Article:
accumulo-dev mailing list archives

Site index · List index
Message view « Date » · « Thread »
Top « Date » · « Thread »
From David Medinets <david.medin...@gmail.com>
Subject Re: [PROPOSAL] 1.7/2.0 branches and git workflow change
Date Tue, 07 Oct 2014 11:25:05 GMT
+1 for whatever option means master is the latest stable version
(i.e., production-ready).

On Tue, Oct 7, 2014 at 6:27 AM, William Slacum
<wilhelm.von.cloud@accumulo.net> wrote:
> Slight correction: "N patches" should be "N branches".
>
> On Tue, Oct 7, 2014 at 6:24 AM, William Slacum <
> wilhelm.von.cloud@accumulo.net> wrote:
>
>> #1 would be nice. I would discourage the cherry-pick-back-from-master
>> model because it completely disregards git's history model and makes
>> auditing changes nearly impossible because for N patches, the same change
>> exists N times under different IDs. If we wanted that, we'd be back to
>> subversion without mergeinfo.
>>
>> #2 and #3 is possible now with our branching strategy. Is there some
>> deficiency you notice with it?
>>
>> While we're a big project, I think we might be able to benefit from a
>> review-then-commit process. It could allow us to review any patch to
>> master, and if we determine it is relevant in historical branches, we
>> commit it to the historical branch and then merge forward before publishing
>> to our public history.
>>
>>
>>
>> On Tue, Oct 7, 2014 at 1:12 AM, Sean Busbey <busbey@cloudera.com> wrote:
>>
>>> What if we start with what we want and work from there, instead of
>>> starting
>>> from our current model.
>>>
>>> I would really like:
>>>
>>> 1) A *single* place where new contributors can base patches
>>>
>>> 2) Stable planned release lines where a release manager can determine what
>>> does or does not get included
>>>
>>> 3) a git history that makes it easy for me to tell what jiras impact a
>>> given release tag
>>>
>>> One way to achieve these goals is to adopt a commit-to-master and
>>> cherry-pick approach.
>>>
>>> * Master would be the default landing zone for new commits (unless they
>>> only apply to an older branch).
>>> * Master would have a version that represents unstable "future work" (so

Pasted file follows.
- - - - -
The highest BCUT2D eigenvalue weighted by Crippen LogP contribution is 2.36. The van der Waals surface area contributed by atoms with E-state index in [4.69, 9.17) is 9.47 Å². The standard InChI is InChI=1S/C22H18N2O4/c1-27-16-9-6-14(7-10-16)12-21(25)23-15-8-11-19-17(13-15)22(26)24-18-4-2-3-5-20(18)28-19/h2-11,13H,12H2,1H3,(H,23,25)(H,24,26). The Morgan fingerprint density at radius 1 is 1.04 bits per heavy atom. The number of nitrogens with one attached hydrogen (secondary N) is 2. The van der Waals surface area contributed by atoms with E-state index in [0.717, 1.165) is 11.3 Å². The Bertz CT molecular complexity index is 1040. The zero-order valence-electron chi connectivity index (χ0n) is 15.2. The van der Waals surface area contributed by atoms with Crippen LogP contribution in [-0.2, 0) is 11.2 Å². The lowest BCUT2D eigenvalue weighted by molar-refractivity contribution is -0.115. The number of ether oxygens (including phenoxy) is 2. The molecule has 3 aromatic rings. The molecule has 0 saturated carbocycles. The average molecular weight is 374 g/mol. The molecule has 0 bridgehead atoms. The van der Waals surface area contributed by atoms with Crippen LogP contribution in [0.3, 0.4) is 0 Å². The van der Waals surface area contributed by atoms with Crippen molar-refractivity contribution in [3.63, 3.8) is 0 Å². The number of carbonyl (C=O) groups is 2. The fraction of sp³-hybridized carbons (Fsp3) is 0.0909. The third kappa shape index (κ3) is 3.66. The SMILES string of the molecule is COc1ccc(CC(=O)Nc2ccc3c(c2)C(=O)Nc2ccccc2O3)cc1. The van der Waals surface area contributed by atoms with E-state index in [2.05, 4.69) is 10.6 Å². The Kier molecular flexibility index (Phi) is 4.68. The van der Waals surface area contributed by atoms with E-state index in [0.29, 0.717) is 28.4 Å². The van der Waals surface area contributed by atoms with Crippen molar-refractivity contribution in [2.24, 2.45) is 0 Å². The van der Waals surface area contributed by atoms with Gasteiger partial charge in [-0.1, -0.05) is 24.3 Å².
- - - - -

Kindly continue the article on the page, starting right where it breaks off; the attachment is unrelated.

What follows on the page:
>>> right now presumably 3.0 if Christopher wants to start solidifying 2.0)
>>> * We'd have a branch for each current dev branches
>>> * When a fix applies to an older branch a committer (and usually not a
>>> contributor) would cherry pick it from master
>>> * When the release manager for a new version was ready to start
>>> stabilizing
>>> things they'd make a new branch
>>> * Said release manager would determine what feature changes in master get
>>> pulled back to the new major release
>>>
>>> The big disadvantage with this approach is that in the event that there is
>>> a bad commit `git bisect` will only find it on a single development
>>> branch.
>>> On the plus side, the lack of merge commits means that it's easier to
>>> revert.
>>>
>>> On Mon, Oct 6, 2014 at 10:41 PM, Christopher <ctubbsii@apache.org> wrote:
>>>
>>> > True. Everything I'm thinking of would work with no master, but that
>>> might
>>> > be confusing, and might break some tooling without extra effort (which
>>> > branch is default when cloning?). We also kind of assume that the master
>>> > branch is forward-moving only, but other branches are disposable and
>>> can be
>>> > rebase'd, deleted, re-created, etc.
>>> >
>>> > Alternatively, if people understood that a "2.0" branch is a "future"
>>> > branch when 1.7 (master) is the "current", that'd work, too... I just
>>> worry
>>> > that people will merge it poorly.
>>> >
>>> > I suppose the best option, then, is probably to keep the status quo, and
>>> > use a branch name like "ACCUMULO-####" which represents the overall work
>>> > for a particular future release plan, instead of a name which looks
>>> like a
>>> > maintenance branch.
>>> >
>>> >
>>> > --
>>> > Christopher L Tubbs II
>>> > http://gravatar.com/ctubbsii
>>> >
>>> > On Mon, Oct 6, 2014 at 10:59 PM, William Slacum <
>>> > wilhelm.von.cloud@accumulo.net> wrote:
>>> >
>>> > > It seems to me you can get everything you want by merely getting rid
>>> of
>>> > > master or making master just be the 1.7 branch. I'm not really
>>> concerned
>>> > > about the name, because it's easy enough to figure out. Master
>>> > duplicating
>>> > > a tag doesn't really seem useful to me, save for "here's the highest
>>> > > version we have released", which is of limited utility when a user
can
>>> > just
>>> > > check the tags. I don't see the point in having master be something
>>> for
>>> > the
>>> > > sake of having master.
>>> > >
>>> > >
>>> > >
>>> > > On Mon, Oct 6, 2014 at 9:19 PM, Josh Elser <josh.elser@gmail.com>
>>> wrote:
>>> > >
>>> > > > Christopher wrote:
>>> > > >
>>> > > >> What purpose does the master branch serve if it's just the
same as
>>> the
>>> > > >>> last
>>> > > >>> >  major release tag?
>>> > > >>> >
>>> > > >>> >
>>> > > >>>
>>> > > >> I think Josh had some specific opinions on this, but the general
>>> idea
>>> > > from
>>> > > >> what I understood was that master is supposed to be stable...
>>> > > >> representative of the latest, most modern release, because
it's
>>> what a
>>> > > new
>>> > > >> contributor would expect to fork to create a patch. That's
hard to
>>> do
>>> > if
>>> > > >> the goalpost is moving a lot, and it makes feature merges
more
>>> > > >> complicated,
>>> > > >> since contributors have to rebase or merge themselves in order
to
>>> > > create a
>>> > > >> patch that merges cleanly. Having a stable master makes it
very
>>> easy
>>> > to
>>> > > >> contribute to the most recent release.
>>> > > >>
>>> > > >
>>> > > > No, I don't really care for a stable-only master (I think I diverge
>>> > from
>>> > > > the git-flow model in that regard). I like master to just be a
>>> > > > "commits-go-here" area more than anything.
>>> > > >
>>> > >
>>> >
>>>
>>>
>>>
>>> --
>>> Sean
>>>
>>
>>

Mime
View raw message